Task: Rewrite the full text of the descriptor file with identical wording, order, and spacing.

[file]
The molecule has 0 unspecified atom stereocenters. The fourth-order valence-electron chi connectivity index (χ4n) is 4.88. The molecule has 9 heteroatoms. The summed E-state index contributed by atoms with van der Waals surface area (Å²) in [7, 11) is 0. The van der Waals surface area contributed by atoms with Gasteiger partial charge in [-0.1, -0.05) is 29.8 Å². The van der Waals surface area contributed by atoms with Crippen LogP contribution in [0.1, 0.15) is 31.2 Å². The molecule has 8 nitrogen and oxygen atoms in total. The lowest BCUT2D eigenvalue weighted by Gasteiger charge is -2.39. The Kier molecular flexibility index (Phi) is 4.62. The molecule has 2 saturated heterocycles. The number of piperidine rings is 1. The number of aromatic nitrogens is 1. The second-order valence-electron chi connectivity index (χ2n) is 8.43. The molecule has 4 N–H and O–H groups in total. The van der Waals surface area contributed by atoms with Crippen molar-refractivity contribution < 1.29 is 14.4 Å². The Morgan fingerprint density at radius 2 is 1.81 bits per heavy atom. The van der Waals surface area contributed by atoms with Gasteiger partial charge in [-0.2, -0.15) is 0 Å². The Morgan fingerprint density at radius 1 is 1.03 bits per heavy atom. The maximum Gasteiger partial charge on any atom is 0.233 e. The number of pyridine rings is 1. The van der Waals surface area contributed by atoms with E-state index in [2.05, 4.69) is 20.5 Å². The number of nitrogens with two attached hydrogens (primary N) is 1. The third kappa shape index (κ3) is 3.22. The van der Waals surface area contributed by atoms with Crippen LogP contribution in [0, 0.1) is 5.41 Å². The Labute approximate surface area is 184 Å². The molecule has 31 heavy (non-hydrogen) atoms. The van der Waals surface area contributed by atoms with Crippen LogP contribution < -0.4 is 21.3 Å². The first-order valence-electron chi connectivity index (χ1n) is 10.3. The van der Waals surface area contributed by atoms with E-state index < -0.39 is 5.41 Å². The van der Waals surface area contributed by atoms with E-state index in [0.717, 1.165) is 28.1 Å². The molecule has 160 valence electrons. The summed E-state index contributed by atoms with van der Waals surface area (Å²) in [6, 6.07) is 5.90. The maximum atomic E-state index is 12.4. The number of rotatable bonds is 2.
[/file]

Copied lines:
The molecule has 0 unspecified atom stereocenters. The fourth-order valence-electron chi connectivity index (χ4n) is 4.88. The molecule has 9 heteroatoms. The summed E-state index contributed by atoms with van der Waals surface area (Å²) in [7, 11) is 0. The van der Waals surface area contributed by atoms with Gasteiger partial charge in [-0.1, -0.05) is 29.8 Å². The van der Waals surface area contributed by atoms with Crippen LogP contribution in [0.1, 0.15) is 31.2 Å². The molecule has 8 nitrogen and oxygen atoms in total. The lowest BCUT2D eigenvalue weighted by Gasteiger charge is -2.39. The Kier molecular flexibility index (Phi) is 4.62. The molecule has 2 saturated heterocycles. The number of piperidine rings is 1. The number of aromatic nitrogens is 1. The second-order valence-electron chi connectivity index (χ2n) is 8.43. The molecule has 4 N–H and O–H groups in total. The van der Waals surface area contributed by atoms with Crippen molar-refractivity contribution < 1.29 is 14.4 Å². The Morgan fingerprint density at radius 2 is 1.81 bits per heavy atom. The van der Waals surface area contributed by atoms with Gasteiger partial charge in [-0.2, -0.15) is 0 Å². The Morgan fingerprint density at radius 1 is 1.03 bits per heavy atom. The maximum Gasteiger partial charge on any atom is 0.233 e. The number of pyridine rings is 1. The van der Waals surface area contributed by atoms with E-state index in [2.05, 4.69) is 20.5 Å². The number of nitrogens with two attached hydrogens (primary N) is 1. The third kappa shape index (κ3) is 3.22. The van der Waals surface area contributed by atoms with Crippen LogP contribution in [0, 0.1) is 5.41 Å². The Labute approximate surface area is 184 Å². The molecule has 31 heavy (non-hydrogen) atoms. The van der Waals surface area contributed by atoms with Crippen LogP contribution < -0.4 is 21.3 Å². The first-order valence-electron chi connectivity index (χ1n) is 10.3. The van der Waals surface area contributed by atoms with E-state index < -0.39 is 5.41 Å². The van der Waals surface area contributed by atoms with E-state index in [0.717, 1.165) is 28.1 Å². The molecule has 160 valence electrons. The summed E-state index contributed by atoms with van der Waals surface area (Å²) in [6, 6.07) is 5.90. The maximum atomic E-state index is 12.4. The number of rotatable bonds is 2.